Shizuka Arakawa’s graceful spins and spirals enthralled a nation as she won Japan the gold medal in women’s figure skating at the Winter Olympics. But few would have cheered more loudly than Tokyo rice producer Toyorice Co., which became flooded with orders thanks to Arakawa’s appearances in TV commercials for its Kinmemai golden sprouted rice.
A fortuitous combination of sporting and business success, Toyorice should benefit from its celebrity endorsement as long as Arakawa’s fame endures. But while Japan also boasts the world’s baseball champion and its second-biggest economy, the nation and Asia as a whole are still minnows in branding terms compared with the West’s brand behemoths.
In BusinessWeek magazine’s 2005 survey of top global brands, Toyota was the only Asian company to crack the top 10, while only two others — Honda and Samsung — made the top 20. Despite having two-thirds of the world’s population and a quarter of its wealth, Asia is punching well below its weight in this class of economic performance — a serious issue when considering that brands are estimated to account for 37 percent of average market capitalization.
Redressing this brand deficit is the aim of brand strategist Martin Roll’s first book, “Asian Brand Strategy.” Written in a concise style that is light on jargon but heavy on content and illustrations, the work provides a straightforward guide to developing a brand in an Asian context.
Industry veterans will find few surprises, but Roll’s work is not aimed at them. Instead, the Singapore-based CEO of strategic branding consultancy VentureRepublic aims squarely at those he sees as crucial to the branding effort — Asian business leaders. And with editions planned for China, South Korea and Vietnam in the near future — a Japanese translation is expected as early as yearend — the book should truly have an Asian audience.
The mathematics of branding is clearly exemplified by Roll: A branded sports shoe is produced in Asia for $5, sold to the sports shoe brand for $10 and then purchased by the consumer for $100, leaving the Asian manufacturer with only a fraction of the brand value.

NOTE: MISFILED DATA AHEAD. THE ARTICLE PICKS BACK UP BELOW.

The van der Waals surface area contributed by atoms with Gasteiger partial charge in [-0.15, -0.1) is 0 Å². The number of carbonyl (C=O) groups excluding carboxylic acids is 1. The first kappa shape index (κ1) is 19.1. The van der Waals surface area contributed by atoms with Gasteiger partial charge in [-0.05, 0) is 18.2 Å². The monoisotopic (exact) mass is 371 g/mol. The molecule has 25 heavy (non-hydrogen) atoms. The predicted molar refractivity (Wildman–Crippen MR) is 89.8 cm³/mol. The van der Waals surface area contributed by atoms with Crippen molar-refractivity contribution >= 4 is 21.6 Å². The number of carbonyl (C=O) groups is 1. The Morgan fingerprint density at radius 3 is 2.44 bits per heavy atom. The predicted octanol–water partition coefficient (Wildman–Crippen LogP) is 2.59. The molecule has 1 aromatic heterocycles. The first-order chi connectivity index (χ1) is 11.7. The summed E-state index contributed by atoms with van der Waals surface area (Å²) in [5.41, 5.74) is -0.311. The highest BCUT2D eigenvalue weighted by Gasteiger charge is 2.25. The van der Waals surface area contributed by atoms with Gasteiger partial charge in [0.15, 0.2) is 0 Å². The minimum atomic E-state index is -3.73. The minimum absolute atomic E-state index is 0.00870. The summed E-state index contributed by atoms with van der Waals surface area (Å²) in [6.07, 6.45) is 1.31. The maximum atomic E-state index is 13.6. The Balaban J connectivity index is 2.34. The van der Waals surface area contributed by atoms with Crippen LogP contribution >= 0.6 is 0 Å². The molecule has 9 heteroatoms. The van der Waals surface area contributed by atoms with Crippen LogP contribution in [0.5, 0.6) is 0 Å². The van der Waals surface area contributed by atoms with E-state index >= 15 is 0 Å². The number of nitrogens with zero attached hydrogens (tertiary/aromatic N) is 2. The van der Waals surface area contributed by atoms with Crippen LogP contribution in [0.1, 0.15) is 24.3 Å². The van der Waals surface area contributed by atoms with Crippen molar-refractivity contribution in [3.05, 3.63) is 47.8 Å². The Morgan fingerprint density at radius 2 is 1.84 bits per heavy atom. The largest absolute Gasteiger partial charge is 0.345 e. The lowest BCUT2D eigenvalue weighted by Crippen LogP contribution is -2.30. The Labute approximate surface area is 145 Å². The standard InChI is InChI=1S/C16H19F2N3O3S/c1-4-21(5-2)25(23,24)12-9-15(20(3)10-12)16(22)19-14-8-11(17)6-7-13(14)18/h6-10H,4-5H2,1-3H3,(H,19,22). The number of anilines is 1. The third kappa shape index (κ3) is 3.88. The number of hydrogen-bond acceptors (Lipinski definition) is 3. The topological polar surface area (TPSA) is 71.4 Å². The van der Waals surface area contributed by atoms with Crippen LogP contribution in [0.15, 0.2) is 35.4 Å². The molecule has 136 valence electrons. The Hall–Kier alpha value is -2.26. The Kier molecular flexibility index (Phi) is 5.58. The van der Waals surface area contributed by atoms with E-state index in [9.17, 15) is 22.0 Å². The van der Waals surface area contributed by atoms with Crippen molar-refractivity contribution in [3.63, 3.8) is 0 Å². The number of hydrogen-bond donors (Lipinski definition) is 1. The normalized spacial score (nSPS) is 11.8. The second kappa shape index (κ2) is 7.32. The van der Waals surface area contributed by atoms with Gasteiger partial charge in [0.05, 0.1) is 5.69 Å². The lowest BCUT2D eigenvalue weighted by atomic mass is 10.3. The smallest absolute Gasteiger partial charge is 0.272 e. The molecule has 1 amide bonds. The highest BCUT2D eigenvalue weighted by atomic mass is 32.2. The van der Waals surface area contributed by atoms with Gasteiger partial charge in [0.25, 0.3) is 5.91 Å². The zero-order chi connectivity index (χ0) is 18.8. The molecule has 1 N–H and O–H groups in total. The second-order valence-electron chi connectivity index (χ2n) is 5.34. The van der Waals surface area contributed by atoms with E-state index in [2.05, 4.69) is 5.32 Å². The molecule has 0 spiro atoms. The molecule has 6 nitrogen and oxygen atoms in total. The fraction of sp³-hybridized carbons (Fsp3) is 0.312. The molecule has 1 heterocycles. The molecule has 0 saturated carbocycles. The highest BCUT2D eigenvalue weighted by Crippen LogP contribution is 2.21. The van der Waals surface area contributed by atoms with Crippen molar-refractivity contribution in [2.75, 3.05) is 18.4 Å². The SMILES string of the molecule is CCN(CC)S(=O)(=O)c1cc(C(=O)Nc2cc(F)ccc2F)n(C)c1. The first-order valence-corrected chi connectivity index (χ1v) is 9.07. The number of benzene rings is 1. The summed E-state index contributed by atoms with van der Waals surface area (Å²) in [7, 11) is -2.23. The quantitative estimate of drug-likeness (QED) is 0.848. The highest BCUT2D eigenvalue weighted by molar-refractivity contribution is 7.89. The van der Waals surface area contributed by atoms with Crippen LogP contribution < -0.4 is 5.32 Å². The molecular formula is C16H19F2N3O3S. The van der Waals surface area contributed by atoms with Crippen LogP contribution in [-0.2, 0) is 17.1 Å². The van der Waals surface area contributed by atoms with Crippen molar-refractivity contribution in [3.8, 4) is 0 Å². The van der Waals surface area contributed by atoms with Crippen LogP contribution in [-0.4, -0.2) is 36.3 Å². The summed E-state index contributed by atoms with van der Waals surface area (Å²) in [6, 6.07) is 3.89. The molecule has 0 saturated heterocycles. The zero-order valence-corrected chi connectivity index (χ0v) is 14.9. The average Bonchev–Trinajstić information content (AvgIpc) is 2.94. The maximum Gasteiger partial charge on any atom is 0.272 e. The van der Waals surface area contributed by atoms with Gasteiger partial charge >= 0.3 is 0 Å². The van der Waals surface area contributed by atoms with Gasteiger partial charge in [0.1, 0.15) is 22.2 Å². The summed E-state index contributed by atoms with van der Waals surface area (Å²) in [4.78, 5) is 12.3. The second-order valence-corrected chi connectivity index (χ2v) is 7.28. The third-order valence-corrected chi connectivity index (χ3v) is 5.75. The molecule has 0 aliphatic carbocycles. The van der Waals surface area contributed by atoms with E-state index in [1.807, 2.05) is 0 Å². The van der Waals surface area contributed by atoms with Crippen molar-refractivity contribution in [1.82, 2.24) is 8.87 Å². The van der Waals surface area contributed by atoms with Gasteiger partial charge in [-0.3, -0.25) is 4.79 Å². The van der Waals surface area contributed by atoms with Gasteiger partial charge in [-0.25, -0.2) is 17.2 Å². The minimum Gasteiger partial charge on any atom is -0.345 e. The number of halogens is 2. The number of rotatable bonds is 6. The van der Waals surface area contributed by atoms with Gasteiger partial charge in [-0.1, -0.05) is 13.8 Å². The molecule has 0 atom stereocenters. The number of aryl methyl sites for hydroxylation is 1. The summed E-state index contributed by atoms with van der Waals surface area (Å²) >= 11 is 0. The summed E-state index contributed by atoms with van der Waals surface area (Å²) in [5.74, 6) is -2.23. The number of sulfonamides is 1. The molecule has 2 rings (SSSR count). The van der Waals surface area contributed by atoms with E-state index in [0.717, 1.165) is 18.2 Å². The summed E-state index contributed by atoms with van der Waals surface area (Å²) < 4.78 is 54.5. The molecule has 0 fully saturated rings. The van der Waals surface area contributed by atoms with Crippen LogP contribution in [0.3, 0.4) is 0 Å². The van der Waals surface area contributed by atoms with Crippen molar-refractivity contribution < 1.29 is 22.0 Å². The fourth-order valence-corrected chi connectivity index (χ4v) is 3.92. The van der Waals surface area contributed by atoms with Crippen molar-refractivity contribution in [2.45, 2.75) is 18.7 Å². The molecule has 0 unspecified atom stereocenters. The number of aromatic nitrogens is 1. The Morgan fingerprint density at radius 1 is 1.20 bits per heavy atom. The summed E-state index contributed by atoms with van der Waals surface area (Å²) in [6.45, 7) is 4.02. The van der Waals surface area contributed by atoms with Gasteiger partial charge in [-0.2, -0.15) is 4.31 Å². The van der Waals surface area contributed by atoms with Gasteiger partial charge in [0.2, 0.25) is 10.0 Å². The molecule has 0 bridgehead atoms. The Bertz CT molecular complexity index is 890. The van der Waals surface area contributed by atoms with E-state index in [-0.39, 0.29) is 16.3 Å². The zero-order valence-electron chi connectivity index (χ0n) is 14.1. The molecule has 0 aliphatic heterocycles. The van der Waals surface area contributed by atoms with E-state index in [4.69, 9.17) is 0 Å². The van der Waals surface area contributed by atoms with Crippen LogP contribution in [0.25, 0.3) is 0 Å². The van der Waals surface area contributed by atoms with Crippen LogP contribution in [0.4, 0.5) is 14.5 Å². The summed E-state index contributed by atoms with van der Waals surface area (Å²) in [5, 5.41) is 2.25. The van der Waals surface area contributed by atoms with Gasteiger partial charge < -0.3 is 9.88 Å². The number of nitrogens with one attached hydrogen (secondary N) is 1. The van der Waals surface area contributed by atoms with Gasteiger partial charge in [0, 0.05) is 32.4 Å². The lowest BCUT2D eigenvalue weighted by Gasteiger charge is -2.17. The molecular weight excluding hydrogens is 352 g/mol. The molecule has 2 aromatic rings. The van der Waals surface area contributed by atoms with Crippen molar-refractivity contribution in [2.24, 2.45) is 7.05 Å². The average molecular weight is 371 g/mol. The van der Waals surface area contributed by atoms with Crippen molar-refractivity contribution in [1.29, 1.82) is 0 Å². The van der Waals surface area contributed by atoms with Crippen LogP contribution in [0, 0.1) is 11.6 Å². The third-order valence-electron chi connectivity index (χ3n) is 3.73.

“Gone are the days when low cost and manufacturing prowess alone served as competitive advantages for Asian companies,” the Denmark native writes. Instead of competing on razor-thin margins with other suppliers, Asian companies can escape commoditization of their products and start charging a premium by developing their own brands, he argues.
Despite Japanese successes such as Shiseido and Sony, building an internationally competitive brand is no easy task. Anyone doubting the challenge in competing with Western brands need only look at how Apple’s iPod has conquered consumers amid a mass of around 400 competing portable music players.
When Singapore’s Creative Technology launched its Zen Micro MP3 player in 2004, the company offered it virtually free to anyone surrendering their iPods. Only 20 took up the offer. In Japan, domestic models offered by Sony and Matsushita Electric face the same lack of pulling power compared with Apple’s seductive brand.
Roll also clearly shows the need for the CEO to drive the branding process, instead leaving it to the marketing section, a common Asian practice. As he points out, the marketers lack the authority that top management has when it comes to fixing problems with a brand, such as poor service or recruiting practices.
Among other case studies, Roll identifies Singapore Airlines as being successful in maintaining its brand consistency — and profitability — despite changes at the top. Japan Airlines, take note.
For Western companies, getting it right in Asia requires customizing their products to the local market, as seen in McDonald’s teriyaki burgers and Starbucks’ Matcha Tea Latte. It is a delicate balancing act, however, as Italian fashion house Giorgio Armani found when it discovered Chinese customers hated the red Chinese-style lacquer door on its Beijing outlet.
But while the West may have the upper hand for now, Roll sees Asian brands coming to the fore within the next two decades in line with continued economic growth. And it’s not only about money: Anyone who believes that branding is all about advertising need only look at Amanresorts, an Asian resort chain acclaimed as the world’s best that has relied solely on word of mouth for promotion.
The author’s book is not the complete picture though, and those wanting a more detailed examination of the art of branding should consider more scholarly works by such authors as David Aaker or Kevin Keller. Roll’s upcoming book on making branding part of management should add missing pieces to the jigsaw puzzle, however.